Workplace News

Business

Your Office Coach: Worker loses mother and job

Q: I have apparently been fired because I took time off to help my dying mother. For seven years, I was employed by a physician who frequently praised my work. Six months ago, when my mom was diagnosed with ovarian cancer, "Dr. Parker" approved my taking an unpaid leave of absence to care for her.

Business

Why janitors get noncompete agreements, too

When Krishna Regmi started work as a personal care aide for a Pittsburgh home health agency in 2015, he was given a stack of paperwork to sign. "They just told us, 'It's just a formality, sign here, here, here,'" he said.

Business

Bluemercury founder taking neighborhood approach to luxury beauty, spa service sales

CHICAGO – When Barry and Marla Beck launched Bluemercury in 1999 as an upscale, neighborhood alternative to the department store beauty-buying experience, they had to convince brands and investors to sell beauty outside the mall. Even their company's name – a combination of Marla's favorite color and ancient Roman messenger god Mercury, a nod to their focus on giving customers quality beauty information and advice – wasn't an immediate hit.

Business

Your Office Coach: What to do about spiteful colleague

Q: A coworker recently sent me a text that was clearly intended for someone else. In the text, "Brian" stated that dealing with me was "awkward" and that he'd had enough of me to last the rest of his life. This was quickly followed by a second text saying the previous one was misdirected, but it did not contain an apology.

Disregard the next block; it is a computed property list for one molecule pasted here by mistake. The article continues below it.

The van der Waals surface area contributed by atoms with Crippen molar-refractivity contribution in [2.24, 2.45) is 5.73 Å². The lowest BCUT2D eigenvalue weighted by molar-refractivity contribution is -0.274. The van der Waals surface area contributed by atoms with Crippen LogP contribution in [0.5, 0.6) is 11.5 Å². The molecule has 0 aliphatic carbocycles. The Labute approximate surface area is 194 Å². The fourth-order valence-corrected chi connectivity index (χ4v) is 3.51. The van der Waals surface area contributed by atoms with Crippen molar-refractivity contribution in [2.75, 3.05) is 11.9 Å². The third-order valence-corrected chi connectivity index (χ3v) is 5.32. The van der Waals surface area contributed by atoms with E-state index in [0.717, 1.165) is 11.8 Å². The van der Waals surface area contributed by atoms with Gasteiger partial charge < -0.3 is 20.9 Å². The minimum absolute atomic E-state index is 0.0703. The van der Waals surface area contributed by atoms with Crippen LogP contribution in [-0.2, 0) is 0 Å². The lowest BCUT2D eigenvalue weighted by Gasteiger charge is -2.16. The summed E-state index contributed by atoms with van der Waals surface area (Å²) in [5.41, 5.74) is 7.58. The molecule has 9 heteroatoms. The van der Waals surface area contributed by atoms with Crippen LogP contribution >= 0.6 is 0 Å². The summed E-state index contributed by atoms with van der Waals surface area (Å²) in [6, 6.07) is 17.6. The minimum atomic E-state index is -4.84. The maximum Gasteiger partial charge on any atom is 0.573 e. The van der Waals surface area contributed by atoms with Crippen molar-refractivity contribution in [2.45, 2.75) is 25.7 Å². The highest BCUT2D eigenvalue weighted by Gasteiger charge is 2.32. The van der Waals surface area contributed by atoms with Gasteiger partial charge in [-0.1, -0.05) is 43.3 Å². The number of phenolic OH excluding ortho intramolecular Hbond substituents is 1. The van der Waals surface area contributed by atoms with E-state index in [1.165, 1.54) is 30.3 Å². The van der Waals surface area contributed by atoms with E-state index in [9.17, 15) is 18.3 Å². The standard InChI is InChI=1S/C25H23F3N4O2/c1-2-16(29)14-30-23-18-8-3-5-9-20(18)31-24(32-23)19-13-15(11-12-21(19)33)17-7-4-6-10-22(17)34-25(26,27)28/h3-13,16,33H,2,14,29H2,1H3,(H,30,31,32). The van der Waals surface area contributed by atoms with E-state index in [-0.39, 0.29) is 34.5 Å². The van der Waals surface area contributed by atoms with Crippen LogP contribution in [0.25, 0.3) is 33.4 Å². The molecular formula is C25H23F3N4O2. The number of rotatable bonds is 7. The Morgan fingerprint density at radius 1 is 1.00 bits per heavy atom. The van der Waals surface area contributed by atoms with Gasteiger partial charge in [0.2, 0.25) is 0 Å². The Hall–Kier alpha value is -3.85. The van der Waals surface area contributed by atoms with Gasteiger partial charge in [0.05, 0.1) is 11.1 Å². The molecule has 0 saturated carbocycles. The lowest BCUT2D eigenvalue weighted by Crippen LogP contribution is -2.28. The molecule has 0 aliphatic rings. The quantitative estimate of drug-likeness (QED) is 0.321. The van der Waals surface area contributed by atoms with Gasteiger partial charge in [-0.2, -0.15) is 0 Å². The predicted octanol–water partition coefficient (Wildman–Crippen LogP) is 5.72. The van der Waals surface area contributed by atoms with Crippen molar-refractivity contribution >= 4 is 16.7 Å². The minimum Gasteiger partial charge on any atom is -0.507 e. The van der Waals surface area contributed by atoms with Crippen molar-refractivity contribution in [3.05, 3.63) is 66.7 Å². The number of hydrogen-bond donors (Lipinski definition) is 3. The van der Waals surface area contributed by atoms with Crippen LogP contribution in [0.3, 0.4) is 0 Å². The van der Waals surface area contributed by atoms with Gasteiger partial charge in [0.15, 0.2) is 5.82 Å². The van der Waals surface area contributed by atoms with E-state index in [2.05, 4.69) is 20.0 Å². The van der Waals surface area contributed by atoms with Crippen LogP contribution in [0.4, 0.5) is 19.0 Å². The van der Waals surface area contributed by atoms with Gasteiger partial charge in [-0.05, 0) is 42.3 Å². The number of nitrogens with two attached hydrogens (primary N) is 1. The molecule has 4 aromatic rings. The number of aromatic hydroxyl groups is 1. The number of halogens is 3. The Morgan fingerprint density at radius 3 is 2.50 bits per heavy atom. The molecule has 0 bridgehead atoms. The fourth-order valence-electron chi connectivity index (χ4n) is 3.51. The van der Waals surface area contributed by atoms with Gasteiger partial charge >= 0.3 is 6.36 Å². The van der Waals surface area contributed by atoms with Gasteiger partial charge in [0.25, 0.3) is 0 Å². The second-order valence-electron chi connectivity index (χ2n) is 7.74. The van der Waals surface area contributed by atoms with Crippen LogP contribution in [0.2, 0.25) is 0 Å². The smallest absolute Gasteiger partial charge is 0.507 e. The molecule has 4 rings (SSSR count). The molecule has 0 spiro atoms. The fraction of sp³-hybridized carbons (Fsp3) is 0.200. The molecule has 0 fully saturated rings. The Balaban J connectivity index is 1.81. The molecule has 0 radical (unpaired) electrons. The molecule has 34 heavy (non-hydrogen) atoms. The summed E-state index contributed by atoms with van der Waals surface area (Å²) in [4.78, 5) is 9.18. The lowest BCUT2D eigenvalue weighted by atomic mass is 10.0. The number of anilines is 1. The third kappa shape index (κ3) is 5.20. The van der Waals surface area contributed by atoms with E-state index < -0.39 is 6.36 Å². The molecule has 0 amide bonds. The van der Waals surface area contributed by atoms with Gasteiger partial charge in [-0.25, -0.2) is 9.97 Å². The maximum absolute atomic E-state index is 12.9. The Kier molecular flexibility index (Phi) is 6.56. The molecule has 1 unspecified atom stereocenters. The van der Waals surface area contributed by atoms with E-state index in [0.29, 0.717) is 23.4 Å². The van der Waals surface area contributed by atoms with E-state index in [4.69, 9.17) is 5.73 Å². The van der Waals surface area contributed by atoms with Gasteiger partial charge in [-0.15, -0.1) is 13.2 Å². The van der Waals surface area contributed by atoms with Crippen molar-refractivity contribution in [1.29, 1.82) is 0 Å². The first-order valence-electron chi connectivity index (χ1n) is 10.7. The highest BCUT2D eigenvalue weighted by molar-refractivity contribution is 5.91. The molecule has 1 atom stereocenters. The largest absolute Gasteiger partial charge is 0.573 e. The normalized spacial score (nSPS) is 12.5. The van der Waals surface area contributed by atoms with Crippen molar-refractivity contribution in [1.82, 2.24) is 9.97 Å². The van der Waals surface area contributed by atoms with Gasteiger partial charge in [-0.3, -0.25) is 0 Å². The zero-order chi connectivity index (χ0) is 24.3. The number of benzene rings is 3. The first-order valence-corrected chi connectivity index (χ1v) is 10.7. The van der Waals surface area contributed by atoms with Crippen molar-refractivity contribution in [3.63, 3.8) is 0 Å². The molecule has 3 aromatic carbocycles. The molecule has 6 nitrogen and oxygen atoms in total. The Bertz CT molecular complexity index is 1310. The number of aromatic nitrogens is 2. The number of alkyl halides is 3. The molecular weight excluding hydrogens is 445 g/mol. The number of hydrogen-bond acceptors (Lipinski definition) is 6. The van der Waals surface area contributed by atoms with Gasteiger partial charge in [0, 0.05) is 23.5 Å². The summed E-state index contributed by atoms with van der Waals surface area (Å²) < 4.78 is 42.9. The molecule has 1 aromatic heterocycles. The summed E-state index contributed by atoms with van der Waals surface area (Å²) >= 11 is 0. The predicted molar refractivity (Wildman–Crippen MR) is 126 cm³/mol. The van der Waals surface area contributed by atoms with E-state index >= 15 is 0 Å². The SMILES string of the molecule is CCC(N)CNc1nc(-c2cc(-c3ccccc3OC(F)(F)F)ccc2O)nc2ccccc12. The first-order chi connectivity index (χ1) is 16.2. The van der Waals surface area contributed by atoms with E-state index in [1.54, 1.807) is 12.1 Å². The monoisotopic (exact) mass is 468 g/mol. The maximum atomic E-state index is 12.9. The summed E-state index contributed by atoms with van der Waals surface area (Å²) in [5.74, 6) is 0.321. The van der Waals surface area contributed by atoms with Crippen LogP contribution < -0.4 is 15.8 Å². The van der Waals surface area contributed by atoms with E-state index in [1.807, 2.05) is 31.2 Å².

Business

Liz Reyer: It can be difficult at first letting go of control

Q: I am accustomed to having a lot of control in my job, calling the shots and setting direction. It ensures that things are done correctly. However, we now have a new CEO who is changing the expectation so that we have more flexibility as a company. I'm not sure I agree with her and am really struggling to adapt. What should I do?

Business

Early lessons from tough bosses took Kate Duchene into the problem-solving business

LOS ANGELES – Since December, Kate W. Duchene has been chief executive of Resources Connection Inc., parent of RGP, a 3,300-employee company with 67 offices around the world. RPG is part temp agency – for professionals that businesses can't afford to keep on staff full time – and part expert resource. Duchene said the Irvine company, formerly called Resources Global Professionals, can quickly assemble a team of several dozen, if necessary, to help with matters such as mergers, implementing a new business strategy, retrenching and learning to comply with new regulations.

Business

Don't get fired like James Comey: 3 ways to keep your job

Last week, President Trump sent shockwaves through the nation when he fired FBI Director James Comey, whose 10-year term should have placed him in office until September 2023. Precedent made Comey appear untouchable, considering this is only the second time in U.S. history a president has made such a move.

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